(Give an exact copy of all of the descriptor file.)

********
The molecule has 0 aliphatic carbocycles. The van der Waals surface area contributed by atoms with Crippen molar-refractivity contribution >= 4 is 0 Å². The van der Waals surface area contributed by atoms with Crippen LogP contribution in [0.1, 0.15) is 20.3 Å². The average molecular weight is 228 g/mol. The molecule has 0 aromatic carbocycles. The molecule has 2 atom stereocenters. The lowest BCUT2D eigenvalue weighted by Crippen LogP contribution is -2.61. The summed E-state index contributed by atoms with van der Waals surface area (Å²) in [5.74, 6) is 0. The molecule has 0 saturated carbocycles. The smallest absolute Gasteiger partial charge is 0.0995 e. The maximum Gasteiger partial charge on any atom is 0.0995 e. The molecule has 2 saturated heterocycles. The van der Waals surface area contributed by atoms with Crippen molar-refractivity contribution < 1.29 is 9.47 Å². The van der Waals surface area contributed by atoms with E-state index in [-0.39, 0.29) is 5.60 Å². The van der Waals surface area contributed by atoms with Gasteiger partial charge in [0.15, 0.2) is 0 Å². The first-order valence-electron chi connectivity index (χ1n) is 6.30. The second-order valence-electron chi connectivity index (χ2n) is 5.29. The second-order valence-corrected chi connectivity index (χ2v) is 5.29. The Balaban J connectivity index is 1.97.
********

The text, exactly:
The molecule has 0 aliphatic carbocycles. The van der Waals surface area contributed by atoms with Crippen molar-refractivity contribution >= 4 is 0 Å². The van der Waals surface area contributed by atoms with Crippen LogP contribution in [0.1, 0.15) is 20.3 Å². The average molecular weight is 228 g/mol. The molecule has 0 aromatic carbocycles. The molecule has 2 atom stereocenters. The lowest BCUT2D eigenvalue weighted by Crippen LogP contribution is -2.61. The summed E-state index contributed by atoms with van der Waals surface area (Å²) in [5.74, 6) is 0. The molecule has 0 saturated carbocycles. The smallest absolute Gasteiger partial charge is 0.0995 e. The maximum Gasteiger partial charge on any atom is 0.0995 e. The molecule has 2 saturated heterocycles. The van der Waals surface area contributed by atoms with Crippen molar-refractivity contribution < 1.29 is 9.47 Å². The van der Waals surface area contributed by atoms with E-state index in [-0.39, 0.29) is 5.60 Å². The van der Waals surface area contributed by atoms with Gasteiger partial charge in [0.15, 0.2) is 0 Å². The first-order valence-electron chi connectivity index (χ1n) is 6.30. The second-order valence-electron chi connectivity index (χ2n) is 5.29. The second-order valence-corrected chi connectivity index (χ2v) is 5.29. The Balaban J connectivity index is 1.97.